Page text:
(Bloomberg) -- Federal Reserve officials are about to put numbers on the “pain” they’ve been warning of in recent weeks when they publish new projections for the economy, which could show a substantial rise in interest rates and unemployment ahead as the estimated price tag for reducing inflation.
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The US central bank will release its latest quarterly projections Wednesday following a two-day policy meeting in Washington, where officials are expected to raise their benchmark rate by three-quarters of a percentage point for the third time in a row.
Such a move would lift rates to levels not seen since before the 2008 financial crisis. The next phase of the tightening cycle carries greater risks, which will probably be reflected in their revised projections.
Inflation has moderated little since the last forecast round in June, and that has pushed policy makers into a more aggressive stance. They’re also increasingly doubting old estimates of the relationship between unemployment and inflation, which may be part of the reason why they’re now inclined to aim for a bigger slowdown in economic activity.
“The higher trajectory for interest rates is going to have a bigger impact, certainly, on unemployment. We see the unemployment rate coming up closer to 4.5% in the Fed’s new forecast,” said Brett Ryan, senior US economist at Deutsche Bank AG in New York. “They still are going to peddle the ‘soft landing’ scenario, but it’s going to imply a high risk of recession within that.”
In June, the median policy maker’s projection for the unemployment rate called for a half-point increase, to 4.1%, by the end of 2024. Since then, monthly data on consumer prices have been disappointing: The latest report, published by the Labor Department on Sept. 13, showed inflation over the last year was still 8.3%.
Chair Jerome Powell and other officials meanwhile have stepped up public warnings about rising rates. In a key speech at Jackson Hole on Aug. 26, Powell suggested they would “bring some pain to households and businesses,” representing “the unfortunate costs of reducing inflation.”
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“The overarching theme of the forecasts will be: Prepare for higher unemployment, as it will take more rate hikes and a longer period of restrictive rates before inflation comes under control. Current market pricing for the terminal fed funds rate is at 4.4%, and policy makers likely will see that as fairly priced.”
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Charles Evans, the Chicago Fed president who during his 15-year tenure has often been seen as one of the central bank’s more dovish policy makers, said Sept. 8 that he was “optimistic that we’re going to be able to navigate this and keep unemployment to about 4.5% by the time we’re done,” adding that such a scenario “would still be a pretty good outcome, although it will be costly for some.”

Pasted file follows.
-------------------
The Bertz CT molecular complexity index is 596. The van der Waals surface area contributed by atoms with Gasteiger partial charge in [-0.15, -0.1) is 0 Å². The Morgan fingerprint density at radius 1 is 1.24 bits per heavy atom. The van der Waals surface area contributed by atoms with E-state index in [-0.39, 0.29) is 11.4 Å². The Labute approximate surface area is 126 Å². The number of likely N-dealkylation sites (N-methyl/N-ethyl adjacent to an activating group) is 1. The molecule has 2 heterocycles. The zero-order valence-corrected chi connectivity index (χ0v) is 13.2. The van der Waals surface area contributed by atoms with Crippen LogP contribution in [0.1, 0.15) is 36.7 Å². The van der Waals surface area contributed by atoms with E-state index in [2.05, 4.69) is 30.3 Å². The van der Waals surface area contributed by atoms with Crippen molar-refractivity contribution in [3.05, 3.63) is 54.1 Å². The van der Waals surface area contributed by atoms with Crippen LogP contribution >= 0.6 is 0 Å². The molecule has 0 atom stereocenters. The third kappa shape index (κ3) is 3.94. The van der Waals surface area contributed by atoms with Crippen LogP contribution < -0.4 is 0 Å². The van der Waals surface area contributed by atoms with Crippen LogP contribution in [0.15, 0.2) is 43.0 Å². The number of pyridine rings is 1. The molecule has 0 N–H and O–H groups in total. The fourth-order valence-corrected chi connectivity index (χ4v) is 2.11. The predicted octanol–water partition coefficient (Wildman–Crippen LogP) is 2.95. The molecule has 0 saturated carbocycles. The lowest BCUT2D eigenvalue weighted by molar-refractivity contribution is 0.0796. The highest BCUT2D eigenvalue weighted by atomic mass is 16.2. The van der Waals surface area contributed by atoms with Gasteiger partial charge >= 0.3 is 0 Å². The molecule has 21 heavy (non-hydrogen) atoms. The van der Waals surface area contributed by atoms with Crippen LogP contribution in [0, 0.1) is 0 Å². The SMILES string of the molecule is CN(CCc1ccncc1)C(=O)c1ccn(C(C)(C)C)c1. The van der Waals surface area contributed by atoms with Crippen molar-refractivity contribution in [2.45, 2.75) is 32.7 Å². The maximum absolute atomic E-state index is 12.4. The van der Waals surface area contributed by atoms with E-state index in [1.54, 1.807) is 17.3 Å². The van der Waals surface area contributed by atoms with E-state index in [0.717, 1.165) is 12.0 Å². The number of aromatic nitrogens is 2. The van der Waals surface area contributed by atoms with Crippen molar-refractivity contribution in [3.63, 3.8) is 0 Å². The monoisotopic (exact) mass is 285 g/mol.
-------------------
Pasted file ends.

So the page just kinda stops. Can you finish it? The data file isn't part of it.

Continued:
But lingering inflation isn’t the only data point leading to rising pessimism at the Fed toward the way forward. Record numbers of job postings are contributing as well. And an increasingly public debate about them since June may portend higher estimates for the unemployment rate Fed officials see as consistent with low and stable inflation in the longer run.
Their median estimate for that number has been stable at about 4% since before the pandemic, so an upgrade would mark a significant shift in the committee’s thinking. Powell, in a July 27 press conference, hinted at the possibility when he said “it must have moved up materially,” citing reduced rates at which job openings are being filled.
The idea is that, with approximately two openings for every unemployed person searching for work -- versus a ratio of about 1.2 in the years before the pandemic -- the unemployment rate will have to go higher now than it would have had to then to bring labor supply more in line with labor demand and reduce upward pressure on wages.
At 3.7% in August, the unemployment rate counted 6 million Americans out of work and actively searching for a job. A rise to 4.5%, assuming no change in the size of the labor force, would amount to job losses of about 1.3 million.
But the pain won’t be distributed evenly, according to Michelle Holder, an economics professor at the John Jay College of Criminal Justice in New York.
Holder noted that unemployment for Black and Hispanic Americans tends to rise faster than that for White Americans in economic downturns. There’s also the risk of increased homelessness and hunger among lower-income households due to job loss, as well as the long-term impact on earnings and employability from being out of work.
“I’m fearful that if these projections have a large margin of error, we are talking about really rolling back substantive gains in terms of Black employment in this country,” Holder said. “What I think the Fed is missing is that the pain is not a sort of modest pain for everyone.”
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